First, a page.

But for BBG officials, the references to Pentagon propaganda efforts are nauseating, particularly because the Smith-Mundt Act never had anything to do with regulating the Pentagon, a fact that was misunderstood in media reports in the run-up to the passage of new Smith-Mundt reforms in January.
One example included a report by the late Buzzfeed reporter Michael Hastings, who suggested that the Smith-Mundt Modernization Act would open the door to Pentagon propaganda of U.S. audiences. In fact, as amended in 1987, the act only covers portions of the State Department engaged in public diplomacy abroad (i.e. the public diplomacy section of the “R” bureau, and the Broadcasting Board of Governors.)
But the news circulated regardless, much to the displeasure of Rep. Mac Thornberry (R-TX), a sponsor of the Smith-Mundt Modernization Act of 2012. “To me, it’s a fascinating case study in how one blogger was pretty sloppy, not understanding the issue and then it got picked up by Politico‘s Playbook, and you had one level of sloppiness on top of another,” Thornberry told The Cable last May. “And once something sensational gets out there, it just spreads like wildfire.”
That of course doesn’t leave the BBG off the hook if its content smacks of agitprop. But now that its materials are allowed to be broadcast by local radio stations and TV networks, they won’t be a complete mystery to Americans. “Previously, the legislation had the effect of clouding and hiding this stuff,” the former U.S. official told The Cable. “Now we’ll have a better sense: Gee some of this stuff is really good. Or gee some of this stuff is really bad. At least we’ll know now.”
Look at the bolded paragraph above…the Somalis in MN don’t have the internet? This isn’t aimed at them. But be assured this WILL be aimed at you in the future!
There is no way that today’s FEDGOV just lets this opportunity slide by. This will go far in legitimizing the relationship between the Mass Media and FEDGOV. In fact, now it can become official. It is fairly obvious that the ‘Free and Fair Press’ died many years ago. How can this new paradigm keep the press, who are failing financially, above water? I can see some tax dollars going to the networks/papers in exchange for a pipeline of propaganda without the pretense of a free and fair press like is the charade now. Eventually:
6. Centralization of the means of communication and transport in the hands of the state.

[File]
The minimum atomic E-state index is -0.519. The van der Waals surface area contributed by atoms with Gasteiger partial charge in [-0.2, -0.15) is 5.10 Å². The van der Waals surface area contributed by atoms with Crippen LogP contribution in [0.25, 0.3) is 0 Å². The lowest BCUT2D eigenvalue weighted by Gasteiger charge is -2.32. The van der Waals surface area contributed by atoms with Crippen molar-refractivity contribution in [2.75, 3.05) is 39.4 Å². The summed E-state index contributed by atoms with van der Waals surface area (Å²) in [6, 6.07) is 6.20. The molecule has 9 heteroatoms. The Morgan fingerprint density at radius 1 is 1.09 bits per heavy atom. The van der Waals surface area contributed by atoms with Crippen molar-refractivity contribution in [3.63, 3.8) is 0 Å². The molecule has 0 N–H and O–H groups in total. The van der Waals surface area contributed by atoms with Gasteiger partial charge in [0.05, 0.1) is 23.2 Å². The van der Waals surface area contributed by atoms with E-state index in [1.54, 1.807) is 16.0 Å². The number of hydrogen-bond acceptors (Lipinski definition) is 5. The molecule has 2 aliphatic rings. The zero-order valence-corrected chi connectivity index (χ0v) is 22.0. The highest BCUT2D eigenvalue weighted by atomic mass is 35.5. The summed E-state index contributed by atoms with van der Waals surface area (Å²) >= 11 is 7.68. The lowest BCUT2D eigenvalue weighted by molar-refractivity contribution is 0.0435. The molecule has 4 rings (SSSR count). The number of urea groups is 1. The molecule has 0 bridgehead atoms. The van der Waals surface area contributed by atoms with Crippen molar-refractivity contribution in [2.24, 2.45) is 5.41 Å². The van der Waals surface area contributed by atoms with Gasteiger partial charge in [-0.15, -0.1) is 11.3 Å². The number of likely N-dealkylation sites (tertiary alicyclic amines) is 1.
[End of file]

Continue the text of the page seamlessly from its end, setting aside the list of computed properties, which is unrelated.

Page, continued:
Karl Marx, yet again, had one of his goals achieved:
Of course, in the beginning, this cannot be effected except by means of despotic inroads on the rights of property, and on the conditions of bourgeois production; by means of measures, therefore, which appear economically insufficient and untenable, but which, in the course of the movement, outstrip themselves, necessitate further inroads upon the old social order, and are unavoidable as a means of entirely revolutionizing the mode of production.
These measures will, of course, be different in different countries.
Nevertheless, in most advanced countries, the following will be pretty generally applicable.
1. Abolition of property in land and application of all rents of land to public purposes.
2. A heavy progressive or graduated income tax.
3. Abolition of all rights of inheritance.
4. Confiscation of the property of all emigrants and rebels.
5. Centralization of credit in the banks of the state, by means of a national bank with state capital and an exclusive monopoly.
6. Centralization of the means of communication and transport in the hands of the state.
7. Extension of factories and instruments of production owned by the state; the bringing into cultivation of waste lands, and the improvement of the soil generally in accordance with a common plan.
8. Equal obligation of all to work. Establishment of industrial armies, especially for agriculture.
9. Combination of agriculture with manufacturing industries; gradual abolition of all the distinction between town and country by a more equable distribution of the populace over the country.
10. Free education for all children in public schools. Abolition of children’s factory labor in its present form. Combination of education with industrial production, etc.
When, in the course of development, class distinctions have disappeared, and all production has been concentrated in the hands of a vast association of the whole nation, the public power will lose its political character. Political power, properly so called, is merely the organized power of one class for oppressing another. If the proletariat during its contest with the bourgeoisie is compelled, by the force of circumstances, to organize itself as a class; if, by means of a revolution, it makes itself the ruling class, and, as such, sweeps away by force the old conditions of production, then it will, along with these conditions, have swept away the conditions for the existence of class antagonisms and of classes generally, and will thereby have abolished its own supremacy as a class.
In place of the old bourgeois society, with its classes and class antagonisms, we shall have an association in which the free development of each is the condition for the free development of all.
File this one away…for later